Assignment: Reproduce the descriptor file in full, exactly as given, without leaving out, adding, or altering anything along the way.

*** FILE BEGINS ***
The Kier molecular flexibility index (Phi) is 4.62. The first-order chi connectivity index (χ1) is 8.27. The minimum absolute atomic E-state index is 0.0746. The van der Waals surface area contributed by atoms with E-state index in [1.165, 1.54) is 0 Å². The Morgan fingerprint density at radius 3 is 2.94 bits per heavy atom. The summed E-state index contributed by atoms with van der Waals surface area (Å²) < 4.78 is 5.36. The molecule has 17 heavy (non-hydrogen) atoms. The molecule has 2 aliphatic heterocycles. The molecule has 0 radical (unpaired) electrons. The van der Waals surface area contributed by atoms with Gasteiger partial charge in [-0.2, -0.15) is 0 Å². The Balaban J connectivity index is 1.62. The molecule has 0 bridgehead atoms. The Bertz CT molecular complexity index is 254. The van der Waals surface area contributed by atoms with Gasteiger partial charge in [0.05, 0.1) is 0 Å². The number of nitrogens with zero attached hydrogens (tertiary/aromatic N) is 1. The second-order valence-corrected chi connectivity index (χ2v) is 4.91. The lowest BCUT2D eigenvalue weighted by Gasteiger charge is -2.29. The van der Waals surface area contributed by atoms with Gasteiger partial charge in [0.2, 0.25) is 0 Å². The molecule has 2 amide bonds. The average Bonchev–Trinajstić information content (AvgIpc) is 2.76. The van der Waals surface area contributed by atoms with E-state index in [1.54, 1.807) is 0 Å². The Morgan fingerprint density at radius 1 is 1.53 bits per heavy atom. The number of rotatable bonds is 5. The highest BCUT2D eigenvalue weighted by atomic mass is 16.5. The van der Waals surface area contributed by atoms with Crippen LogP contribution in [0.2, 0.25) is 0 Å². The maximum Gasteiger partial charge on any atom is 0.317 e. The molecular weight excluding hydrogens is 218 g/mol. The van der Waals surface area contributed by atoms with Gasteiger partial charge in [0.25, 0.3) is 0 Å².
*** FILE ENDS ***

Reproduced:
The Kier molecular flexibility index (Phi) is 4.62. The first-order chi connectivity index (χ1) is 8.27. The minimum absolute atomic E-state index is 0.0746. The van der Waals surface area contributed by atoms with E-state index in [1.165, 1.54) is 0 Å². The Morgan fingerprint density at radius 3 is 2.94 bits per heavy atom. The summed E-state index contributed by atoms with van der Waals surface area (Å²) < 4.78 is 5.36. The molecule has 17 heavy (non-hydrogen) atoms. The molecule has 2 aliphatic heterocycles. The molecule has 0 radical (unpaired) electrons. The van der Waals surface area contributed by atoms with Gasteiger partial charge in [-0.2, -0.15) is 0 Å². The Balaban J connectivity index is 1.62. The molecule has 0 bridgehead atoms. The Bertz CT molecular complexity index is 254. The van der Waals surface area contributed by atoms with Gasteiger partial charge in [0.05, 0.1) is 0 Å². The number of nitrogens with zero attached hydrogens (tertiary/aromatic N) is 1. The second-order valence-corrected chi connectivity index (χ2v) is 4.91. The lowest BCUT2D eigenvalue weighted by Gasteiger charge is -2.29. The van der Waals surface area contributed by atoms with Gasteiger partial charge in [0.2, 0.25) is 0 Å². The molecule has 2 amide bonds. The average Bonchev–Trinajstić information content (AvgIpc) is 2.76. The van der Waals surface area contributed by atoms with E-state index in [1.54, 1.807) is 0 Å². The Morgan fingerprint density at radius 1 is 1.53 bits per heavy atom. The number of rotatable bonds is 5. The highest BCUT2D eigenvalue weighted by atomic mass is 16.5. The van der Waals surface area contributed by atoms with Crippen LogP contribution in [0.2, 0.25) is 0 Å². The maximum Gasteiger partial charge on any atom is 0.317 e. The molecular weight excluding hydrogens is 218 g/mol. The van der Waals surface area contributed by atoms with Gasteiger partial charge in [0.25, 0.3) is 0 Å².